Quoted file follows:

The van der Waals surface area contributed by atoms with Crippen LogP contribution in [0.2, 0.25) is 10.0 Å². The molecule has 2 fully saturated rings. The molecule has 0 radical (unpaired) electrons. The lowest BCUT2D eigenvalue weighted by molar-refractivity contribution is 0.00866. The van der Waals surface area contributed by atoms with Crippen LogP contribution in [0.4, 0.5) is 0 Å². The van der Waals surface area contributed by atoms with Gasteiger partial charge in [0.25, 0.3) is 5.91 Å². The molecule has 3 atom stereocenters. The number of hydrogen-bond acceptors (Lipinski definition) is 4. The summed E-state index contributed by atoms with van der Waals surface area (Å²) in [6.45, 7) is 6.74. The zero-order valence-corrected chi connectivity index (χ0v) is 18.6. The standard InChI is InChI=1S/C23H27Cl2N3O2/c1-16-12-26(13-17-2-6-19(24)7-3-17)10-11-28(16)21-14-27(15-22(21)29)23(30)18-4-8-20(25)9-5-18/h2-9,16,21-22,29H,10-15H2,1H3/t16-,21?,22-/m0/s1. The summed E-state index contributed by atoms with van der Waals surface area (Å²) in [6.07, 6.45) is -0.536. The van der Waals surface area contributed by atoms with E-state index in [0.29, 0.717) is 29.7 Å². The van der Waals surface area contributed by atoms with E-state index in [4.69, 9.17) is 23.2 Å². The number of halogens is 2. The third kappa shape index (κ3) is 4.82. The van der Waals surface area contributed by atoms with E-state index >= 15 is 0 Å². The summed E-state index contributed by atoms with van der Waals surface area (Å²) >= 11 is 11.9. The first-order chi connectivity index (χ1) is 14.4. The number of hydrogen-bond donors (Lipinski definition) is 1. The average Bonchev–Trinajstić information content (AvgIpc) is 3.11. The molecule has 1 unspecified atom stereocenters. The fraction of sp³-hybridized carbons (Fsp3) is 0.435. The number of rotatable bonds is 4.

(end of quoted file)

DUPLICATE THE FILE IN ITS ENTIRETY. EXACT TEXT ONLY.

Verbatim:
The van der Waals surface area contributed by atoms with Crippen LogP contribution in [0.2, 0.25) is 10.0 Å². The molecule has 2 fully saturated rings. The molecule has 0 radical (unpaired) electrons. The lowest BCUT2D eigenvalue weighted by molar-refractivity contribution is 0.00866. The van der Waals surface area contributed by atoms with Crippen LogP contribution in [0.4, 0.5) is 0 Å². The van der Waals surface area contributed by atoms with Gasteiger partial charge in [0.25, 0.3) is 5.91 Å². The molecule has 3 atom stereocenters. The number of hydrogen-bond acceptors (Lipinski definition) is 4. The summed E-state index contributed by atoms with van der Waals surface area (Å²) in [6.45, 7) is 6.74. The zero-order valence-corrected chi connectivity index (χ0v) is 18.6. The standard InChI is InChI=1S/C23H27Cl2N3O2/c1-16-12-26(13-17-2-6-19(24)7-3-17)10-11-28(16)21-14-27(15-22(21)29)23(30)18-4-8-20(25)9-5-18/h2-9,16,21-22,29H,10-15H2,1H3/t16-,21?,22-/m0/s1. The summed E-state index contributed by atoms with van der Waals surface area (Å²) in [6.07, 6.45) is -0.536. The van der Waals surface area contributed by atoms with E-state index in [0.29, 0.717) is 29.7 Å². The van der Waals surface area contributed by atoms with E-state index in [4.69, 9.17) is 23.2 Å². The number of halogens is 2. The third kappa shape index (κ3) is 4.82. The van der Waals surface area contributed by atoms with E-state index >= 15 is 0 Å². The summed E-state index contributed by atoms with van der Waals surface area (Å²) >= 11 is 11.9. The first-order chi connectivity index (χ1) is 14.4. The number of hydrogen-bond donors (Lipinski definition) is 1. The average Bonchev–Trinajstić information content (AvgIpc) is 3.11. The molecule has 1 unspecified atom stereocenters. The fraction of sp³-hybridized carbons (Fsp3) is 0.435. The number of rotatable bonds is 4.